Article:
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Marienthal, James: Speak To The Sky

If one thing is for sure and certain, no matter how many different classifications you discover, there’s always a music (sub) genre just around the corner that you never knew existed. On this occasion, as I browsed the website of jazz improvisation practitioner and flute player James Marienthal, the never before found (for me, anyway) category I stumbled upon was Healing Arts Music, a title for which the man in question won an award with his album Mysteries Of The Night: Alive Inside The Tank. In many ways that made a lot of Marienthal’s latest album, Speak To The Sky, make sense in a manner it hadn’t previously for me, because the main impression I was left with after listening to this remarkably gentle and considered fare was that it was more for meditation than for ‘simple listening pleasure’.

The press release that accompanies the CD I was sent for this review states “Speak To The Sky comes from a place of being immersed in nature, slowing down, listening and tuning in to divine resonance. It is a prayer from the heart, spoken in musical tongues through flutes, voice, strings and bells. The stirring sound of Native American flute prevail, enhanced by ethereal vocal harmonies and various stringed instruments, with poignant surprises that captivate the imagination. It is a reverential musical journey, intended to bring the listener to a place of peace and serenity, with respect for all creation, and a heightened sense of wonder in what lies beyond.”

Now, I don’t usually like quoting such long passages of text verbatim from press releases, but on this occasion I felt it only fair to do just that, because none of the aspects carefully constructed as the above words claim are why I sit down to listen to music. Yes, I want to be moved, involved, invigorated and, at times to be challenged and cajoled into asking questions I might not otherwise have. However, for me, coming from a rock, metal, prog (and admittedly much else beyond those boundaries) starting point, I personally need much more structure than the sparse spiritualness being laid down with an open and honest heart here. There’s little by way of percussion, and while the tracks do follow some kind of ‘structure’, calling these passages ‘songs’ would be both wrong and also a disservice, because that doesn’t appear to be the intention. What that leaves, for someone who has zero affinity for the Native American sounds that Marienthal pulls from the air, isn’t a great deal. Yes, the mood and atmospheres are heady and the overall landscape being painted by it cohesive and clearly cared for. And yet, with much here left as a shimmer of whispered suggestion, as most instruments and voices are left to ring on without muting and the space between notes can often say much more than the notes themselves, the pieces that are left for someone not touched by the deeper meanings being explored are merely leaves being tossed by the breeze. Therefore it possibly says much that the few moments I could connect with are played out through the piano led “Silence Seen”, which has a vocal-less Enya feel in places. With almost all of the rest of this album soothing from voice to flute via gentle strings and occasional rattles and bells, I have to admit to simply losing focus as the sounds continued on unnoticed.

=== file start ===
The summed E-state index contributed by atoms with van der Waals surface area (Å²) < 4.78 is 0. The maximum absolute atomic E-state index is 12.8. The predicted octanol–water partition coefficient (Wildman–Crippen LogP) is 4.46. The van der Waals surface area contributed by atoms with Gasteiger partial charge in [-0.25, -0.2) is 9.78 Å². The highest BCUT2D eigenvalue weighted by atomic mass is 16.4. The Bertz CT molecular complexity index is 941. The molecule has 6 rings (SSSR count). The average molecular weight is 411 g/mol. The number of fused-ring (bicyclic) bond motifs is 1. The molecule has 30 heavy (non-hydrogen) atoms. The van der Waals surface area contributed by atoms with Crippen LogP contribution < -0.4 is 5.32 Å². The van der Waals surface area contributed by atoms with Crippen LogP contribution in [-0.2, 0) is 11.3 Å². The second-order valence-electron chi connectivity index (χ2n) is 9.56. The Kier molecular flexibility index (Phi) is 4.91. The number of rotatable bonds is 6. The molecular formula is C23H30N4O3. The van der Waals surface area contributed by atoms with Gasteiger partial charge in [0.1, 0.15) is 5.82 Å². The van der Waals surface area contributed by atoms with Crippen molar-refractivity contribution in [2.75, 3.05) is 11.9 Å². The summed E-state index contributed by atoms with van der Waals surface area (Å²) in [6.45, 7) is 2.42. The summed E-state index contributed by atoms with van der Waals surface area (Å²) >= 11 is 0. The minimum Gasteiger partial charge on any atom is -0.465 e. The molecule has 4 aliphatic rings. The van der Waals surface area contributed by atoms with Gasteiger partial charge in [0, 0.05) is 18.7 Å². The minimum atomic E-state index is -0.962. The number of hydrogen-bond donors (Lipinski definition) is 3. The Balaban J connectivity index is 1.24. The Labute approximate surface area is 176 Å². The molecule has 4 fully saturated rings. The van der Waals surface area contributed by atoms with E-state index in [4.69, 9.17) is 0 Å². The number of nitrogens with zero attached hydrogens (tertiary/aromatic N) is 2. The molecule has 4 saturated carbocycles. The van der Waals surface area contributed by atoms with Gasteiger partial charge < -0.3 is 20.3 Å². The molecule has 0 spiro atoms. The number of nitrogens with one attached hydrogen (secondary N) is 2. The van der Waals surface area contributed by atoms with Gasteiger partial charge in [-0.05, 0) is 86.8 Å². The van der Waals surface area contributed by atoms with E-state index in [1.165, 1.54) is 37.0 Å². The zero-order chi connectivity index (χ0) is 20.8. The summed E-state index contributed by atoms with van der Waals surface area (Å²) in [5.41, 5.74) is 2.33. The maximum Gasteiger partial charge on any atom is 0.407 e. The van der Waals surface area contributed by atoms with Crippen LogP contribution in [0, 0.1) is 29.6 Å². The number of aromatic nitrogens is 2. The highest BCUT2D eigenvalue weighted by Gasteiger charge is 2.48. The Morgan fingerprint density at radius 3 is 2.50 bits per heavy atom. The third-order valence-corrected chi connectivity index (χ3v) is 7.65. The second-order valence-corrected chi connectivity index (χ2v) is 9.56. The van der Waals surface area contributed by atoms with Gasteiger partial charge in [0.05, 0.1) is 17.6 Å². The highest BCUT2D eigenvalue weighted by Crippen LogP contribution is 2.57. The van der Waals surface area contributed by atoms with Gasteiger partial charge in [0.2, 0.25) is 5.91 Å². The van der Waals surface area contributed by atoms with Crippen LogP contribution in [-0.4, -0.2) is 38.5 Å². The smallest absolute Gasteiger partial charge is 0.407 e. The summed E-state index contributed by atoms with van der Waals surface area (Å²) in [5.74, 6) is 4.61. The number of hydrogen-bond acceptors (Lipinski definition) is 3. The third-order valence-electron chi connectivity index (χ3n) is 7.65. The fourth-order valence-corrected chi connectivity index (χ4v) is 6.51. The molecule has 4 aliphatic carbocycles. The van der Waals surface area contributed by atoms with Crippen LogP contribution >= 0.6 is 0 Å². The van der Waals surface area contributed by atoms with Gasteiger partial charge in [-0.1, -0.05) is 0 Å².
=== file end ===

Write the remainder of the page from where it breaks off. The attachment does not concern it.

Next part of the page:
James Marienthal is a hugely talented and respected musician and his skills are clear to hear on Speak To The Sky. However, sometimes you simply have to admit that the inner purpose being, I’d guess quite expertly, aimed for with an artist’s work, just misses your own mark.

Track Listing
1. First Breath
2. Wondering Who
3. Speak To The Sky
4. Escondida
5. Navajo Twilight
6. Returning Home
7. Silence Seen
8. A Terraplace Of Time

Added: February 20th 2021
Reviewer: Steven Reid
Related Link: James Marienthal online
Hits: 55
Language: english

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